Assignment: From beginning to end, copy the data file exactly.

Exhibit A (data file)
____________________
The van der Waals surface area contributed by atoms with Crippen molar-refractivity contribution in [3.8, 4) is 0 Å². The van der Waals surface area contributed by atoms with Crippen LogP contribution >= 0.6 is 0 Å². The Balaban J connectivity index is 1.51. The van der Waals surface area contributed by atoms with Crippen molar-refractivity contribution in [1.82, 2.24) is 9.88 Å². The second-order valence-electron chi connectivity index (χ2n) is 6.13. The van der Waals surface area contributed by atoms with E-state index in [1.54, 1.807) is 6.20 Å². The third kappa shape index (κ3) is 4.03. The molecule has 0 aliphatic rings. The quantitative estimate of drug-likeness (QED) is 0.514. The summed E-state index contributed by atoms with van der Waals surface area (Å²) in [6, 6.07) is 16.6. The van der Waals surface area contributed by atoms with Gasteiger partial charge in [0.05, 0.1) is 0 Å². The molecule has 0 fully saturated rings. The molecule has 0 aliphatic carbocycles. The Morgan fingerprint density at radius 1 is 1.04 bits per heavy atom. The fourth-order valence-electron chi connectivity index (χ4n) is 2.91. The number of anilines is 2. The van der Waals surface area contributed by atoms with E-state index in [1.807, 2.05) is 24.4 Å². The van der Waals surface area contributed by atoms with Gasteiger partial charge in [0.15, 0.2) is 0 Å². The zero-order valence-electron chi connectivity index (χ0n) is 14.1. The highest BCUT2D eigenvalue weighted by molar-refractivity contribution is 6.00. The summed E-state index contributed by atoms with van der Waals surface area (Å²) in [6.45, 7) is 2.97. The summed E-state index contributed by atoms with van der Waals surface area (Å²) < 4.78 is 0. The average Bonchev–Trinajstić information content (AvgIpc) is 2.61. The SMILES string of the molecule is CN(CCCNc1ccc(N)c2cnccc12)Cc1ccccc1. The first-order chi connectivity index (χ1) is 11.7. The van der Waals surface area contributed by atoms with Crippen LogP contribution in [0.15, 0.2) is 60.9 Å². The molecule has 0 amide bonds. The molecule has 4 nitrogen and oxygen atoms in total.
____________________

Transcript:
The van der Waals surface area contributed by atoms with Crippen molar-refractivity contribution in [3.8, 4) is 0 Å². The van der Waals surface area contributed by atoms with Crippen LogP contribution >= 0.6 is 0 Å². The Balaban J connectivity index is 1.51. The van der Waals surface area contributed by atoms with Crippen molar-refractivity contribution in [1.82, 2.24) is 9.88 Å². The second-order valence-electron chi connectivity index (χ2n) is 6.13. The van der Waals surface area contributed by atoms with E-state index in [1.54, 1.807) is 6.20 Å². The third kappa shape index (κ3) is 4.03. The molecule has 0 aliphatic rings. The quantitative estimate of drug-likeness (QED) is 0.514. The summed E-state index contributed by atoms with van der Waals surface area (Å²) in [6, 6.07) is 16.6. The van der Waals surface area contributed by atoms with Gasteiger partial charge in [0.05, 0.1) is 0 Å². The molecule has 0 fully saturated rings. The molecule has 0 aliphatic carbocycles. The Morgan fingerprint density at radius 1 is 1.04 bits per heavy atom. The fourth-order valence-electron chi connectivity index (χ4n) is 2.91. The number of anilines is 2. The van der Waals surface area contributed by atoms with E-state index in [1.807, 2.05) is 24.4 Å². The van der Waals surface area contributed by atoms with Gasteiger partial charge in [0.15, 0.2) is 0 Å². The zero-order valence-electron chi connectivity index (χ0n) is 14.1. The highest BCUT2D eigenvalue weighted by molar-refractivity contribution is 6.00. The summed E-state index contributed by atoms with van der Waals surface area (Å²) in [6.45, 7) is 2.97. The summed E-state index contributed by atoms with van der Waals surface area (Å²) < 4.78 is 0. The average Bonchev–Trinajstić information content (AvgIpc) is 2.61. The SMILES string of the molecule is CN(CCCNc1ccc(N)c2cnccc12)Cc1ccccc1. The first-order chi connectivity index (χ1) is 11.7. The van der Waals surface area contributed by atoms with Crippen LogP contribution in [0.15, 0.2) is 60.9 Å². The molecule has 0 amide bonds. The molecule has 4 nitrogen and oxygen atoms in total.